When a newly referred patient comes in for an exam, shore up the emerging three-way relationship by complimenting the patient’s referring doctor. People like to hear they’ve made a good decision in a healthcare provider, and, presumably, your comment will be sincere. You wouldn’t pursue a relationship with a doctor you didn’t trust or like, would you? Your small words of praise are very likely to make their way back to the patient’s doctor as well as to her friends and family.

Don’t forget about appearances, either. Looks do matter. When patients and fellow doctors visit your office, what do they see? “We have a nice building. People walk in and say, ‘Wow!’” says Needham. Is your office attractive and welcoming? If not, make it so. (This subject was covered in Physicians Practice’s March 29 e-newsletter, PEARLS. You can subscribe to PEARLS on our home page.)

Your patients can be major players in boosting referrals, too. During an exam, cement in their minds a memory of your friendly demeanor. Make good eye contact, focus your attention, project an unrushed attitude, and, most important, respect patients’ thoughts and opinions. Why does this matter? Because patients tell friends about their medical experiences, both good and bad. Naturally, you want the former.

Note that “respect” does not necessarily mean “endorse.” If Mrs. Higginbotham believes a mint poultice is just the ticket for her heel spurs, your only obligation is to grant her the right to think this. Use the opportunity to exchange ideas on the best treatment options. At her next garden club meeting, she’s likely to mention to her friend Luella how well you listen and that Luella really should go see you for that achy hip. Voilà! A new referral, and all you did was be nice.

Be the best you can be

A successful referrer-specialist relationship relies heavily on the timely exchange of information about the referred patient. When you finish an exam, give the patient a copy of the note. This is very easy if you use an EMR, although surprisingly only 41 percent of hooked-up doctors bother, reports a recent study by the Medical Records Institute.

Along with the note, put technology to work for you: Coastal Orthopedics dumps all its pictorial test results onto a CD for patients to carry back to their physicians. There are multiple benefits to doing this, Needham says. “A CD proves you know what you’re doing. [Primary-care physicians] get the impression that you’re really on top of your game. And CDs are easier to carry. I don’t know why, but patients lose films more than CDs. And they get loaded onto the physicians’ computers. They can zoom, pan, flip the images. Doctors say they can’t even remember how to read regular films.”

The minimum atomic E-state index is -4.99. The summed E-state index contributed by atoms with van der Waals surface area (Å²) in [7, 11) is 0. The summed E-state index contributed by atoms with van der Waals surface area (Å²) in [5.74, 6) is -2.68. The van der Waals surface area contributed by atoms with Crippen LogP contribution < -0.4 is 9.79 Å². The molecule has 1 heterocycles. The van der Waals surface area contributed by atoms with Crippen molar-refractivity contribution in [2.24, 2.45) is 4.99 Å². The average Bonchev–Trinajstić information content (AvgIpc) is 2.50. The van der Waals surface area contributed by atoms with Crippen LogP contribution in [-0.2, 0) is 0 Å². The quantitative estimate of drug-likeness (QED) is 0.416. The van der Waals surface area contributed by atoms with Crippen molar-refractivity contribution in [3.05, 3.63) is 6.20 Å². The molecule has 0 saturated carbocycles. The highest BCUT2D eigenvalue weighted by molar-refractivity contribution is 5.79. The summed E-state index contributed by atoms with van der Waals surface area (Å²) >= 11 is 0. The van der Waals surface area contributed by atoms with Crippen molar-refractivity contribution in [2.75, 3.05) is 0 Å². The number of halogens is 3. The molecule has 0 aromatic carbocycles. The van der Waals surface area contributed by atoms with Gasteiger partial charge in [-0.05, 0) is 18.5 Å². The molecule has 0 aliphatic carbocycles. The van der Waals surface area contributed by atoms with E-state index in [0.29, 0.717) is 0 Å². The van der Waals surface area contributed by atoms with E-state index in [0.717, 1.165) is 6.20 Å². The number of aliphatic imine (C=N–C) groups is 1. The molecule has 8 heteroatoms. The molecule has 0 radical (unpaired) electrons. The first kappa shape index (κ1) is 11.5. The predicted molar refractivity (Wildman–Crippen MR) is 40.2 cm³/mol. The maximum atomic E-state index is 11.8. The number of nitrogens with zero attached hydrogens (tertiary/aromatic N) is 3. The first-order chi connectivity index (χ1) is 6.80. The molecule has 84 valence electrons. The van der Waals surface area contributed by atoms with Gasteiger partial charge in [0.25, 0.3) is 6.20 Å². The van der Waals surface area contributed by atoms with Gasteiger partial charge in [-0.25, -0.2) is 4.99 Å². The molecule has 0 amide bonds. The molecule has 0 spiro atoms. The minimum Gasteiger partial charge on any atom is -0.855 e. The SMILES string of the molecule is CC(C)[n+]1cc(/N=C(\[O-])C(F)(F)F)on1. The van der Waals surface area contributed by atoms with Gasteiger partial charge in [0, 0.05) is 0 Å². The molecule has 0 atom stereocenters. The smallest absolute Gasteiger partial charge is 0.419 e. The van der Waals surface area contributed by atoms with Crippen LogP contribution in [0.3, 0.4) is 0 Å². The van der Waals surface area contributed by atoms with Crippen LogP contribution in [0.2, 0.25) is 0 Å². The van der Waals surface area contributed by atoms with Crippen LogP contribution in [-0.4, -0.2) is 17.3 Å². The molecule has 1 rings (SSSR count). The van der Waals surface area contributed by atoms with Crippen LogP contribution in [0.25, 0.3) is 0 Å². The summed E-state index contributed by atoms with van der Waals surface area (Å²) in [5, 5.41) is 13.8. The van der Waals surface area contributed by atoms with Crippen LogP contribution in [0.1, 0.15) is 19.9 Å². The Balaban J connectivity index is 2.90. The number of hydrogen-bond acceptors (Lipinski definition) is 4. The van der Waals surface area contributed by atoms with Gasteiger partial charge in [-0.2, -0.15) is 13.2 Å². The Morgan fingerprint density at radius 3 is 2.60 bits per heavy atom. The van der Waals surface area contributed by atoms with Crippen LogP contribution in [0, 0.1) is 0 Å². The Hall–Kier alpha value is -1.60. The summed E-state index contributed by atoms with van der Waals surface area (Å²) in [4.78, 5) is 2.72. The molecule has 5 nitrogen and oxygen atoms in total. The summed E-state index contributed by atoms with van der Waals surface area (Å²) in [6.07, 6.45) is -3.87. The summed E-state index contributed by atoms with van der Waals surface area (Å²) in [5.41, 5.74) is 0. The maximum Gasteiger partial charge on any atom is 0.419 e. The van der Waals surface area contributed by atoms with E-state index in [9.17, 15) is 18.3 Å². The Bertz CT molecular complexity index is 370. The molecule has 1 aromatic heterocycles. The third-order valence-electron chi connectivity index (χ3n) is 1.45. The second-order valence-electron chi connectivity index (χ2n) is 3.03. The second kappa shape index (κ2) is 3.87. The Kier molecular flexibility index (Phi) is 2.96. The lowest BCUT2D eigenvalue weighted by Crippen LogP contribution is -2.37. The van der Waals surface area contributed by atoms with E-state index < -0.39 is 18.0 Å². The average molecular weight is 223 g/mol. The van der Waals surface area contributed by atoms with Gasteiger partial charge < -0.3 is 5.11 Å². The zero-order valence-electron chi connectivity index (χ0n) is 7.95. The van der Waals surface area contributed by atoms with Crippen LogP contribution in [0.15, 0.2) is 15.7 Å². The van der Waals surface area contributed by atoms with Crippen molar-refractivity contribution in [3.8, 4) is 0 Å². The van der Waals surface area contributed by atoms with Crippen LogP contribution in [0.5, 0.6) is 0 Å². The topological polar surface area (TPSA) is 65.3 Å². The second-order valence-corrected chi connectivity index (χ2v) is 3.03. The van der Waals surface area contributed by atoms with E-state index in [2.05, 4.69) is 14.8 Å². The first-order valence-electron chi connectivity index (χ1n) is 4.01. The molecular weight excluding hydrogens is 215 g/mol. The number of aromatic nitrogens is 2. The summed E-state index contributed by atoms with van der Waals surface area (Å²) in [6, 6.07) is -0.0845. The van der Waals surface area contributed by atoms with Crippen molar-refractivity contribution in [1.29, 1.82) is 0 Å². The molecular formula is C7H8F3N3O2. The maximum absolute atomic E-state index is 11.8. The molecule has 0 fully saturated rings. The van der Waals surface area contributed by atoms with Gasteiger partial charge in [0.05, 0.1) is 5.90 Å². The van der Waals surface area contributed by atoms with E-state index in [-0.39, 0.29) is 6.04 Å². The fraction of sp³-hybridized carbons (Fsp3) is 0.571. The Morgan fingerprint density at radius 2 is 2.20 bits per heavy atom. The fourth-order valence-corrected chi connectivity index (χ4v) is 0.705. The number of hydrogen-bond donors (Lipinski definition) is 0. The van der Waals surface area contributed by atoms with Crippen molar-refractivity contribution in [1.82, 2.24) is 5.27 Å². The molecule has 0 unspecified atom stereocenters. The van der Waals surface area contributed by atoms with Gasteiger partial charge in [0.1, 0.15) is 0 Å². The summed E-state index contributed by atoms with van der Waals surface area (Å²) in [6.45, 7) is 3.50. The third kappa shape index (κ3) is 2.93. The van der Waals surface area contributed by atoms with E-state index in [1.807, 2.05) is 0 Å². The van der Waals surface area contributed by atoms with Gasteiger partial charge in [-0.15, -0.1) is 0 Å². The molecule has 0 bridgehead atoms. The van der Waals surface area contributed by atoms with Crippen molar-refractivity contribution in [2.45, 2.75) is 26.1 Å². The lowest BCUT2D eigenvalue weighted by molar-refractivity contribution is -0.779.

Of course, you’ll also need to send a complete report back to the referring provider, pronto. Note that a timely, succinct report trumps a delayed, personalized one any day. Coastal Orthopedics makes a commitment to faxing a report to the referring physician as soon as it comes back from transcription. “We had a huge reaction,” says Needham. “We thought they’d be [angry] at us for tearing down their fax machines. Exact opposite: We had physicians calling us, saying how thrilled they were. It’s incredible what the value was in doing that.”

Needham’s recommended goal: Never allow the patient to return to the referring physician’s office before the report does.

If you have an EMR, go one step further, says Monto: “Make sure the referring doctors have access to your EMR. Give them a password.” They will deeply appreciate this open exchange of information, he says, and keeping communication lines like this open will greatly help to “combat the impression that you’re inaccessible.” (Of course, you’ll need to make sure you stay in compliance with pertinent HIPAA regulations concerning patient privacy.)

To help keep your reputation as a stand-up doctor, respond to e-mails and phone calls as soon as possible. Monto even lists his cell phone on his after-hours phone message for anyone to reach him. “Be open and affable, and answer their questions,” he says.

You should also teach your staff how to encourage referrals. Front-desk workers have a lot of patient contact. Create a brochure describing your practice, position copies prominently on the counter, and have staff routinely point them out and suggest patients take one.

As for your patients, your natural inclination to provide the highest level of care will serve you well, and this excellent treatment needn’t be limited to the exam room. Attending a Friday night cocktail party or a weekend church retreat? Be generous with your medical knowledge, if asked. Not only is this an easy and decent way to give back to the community, but you’ll also promote a reputation that you care about people.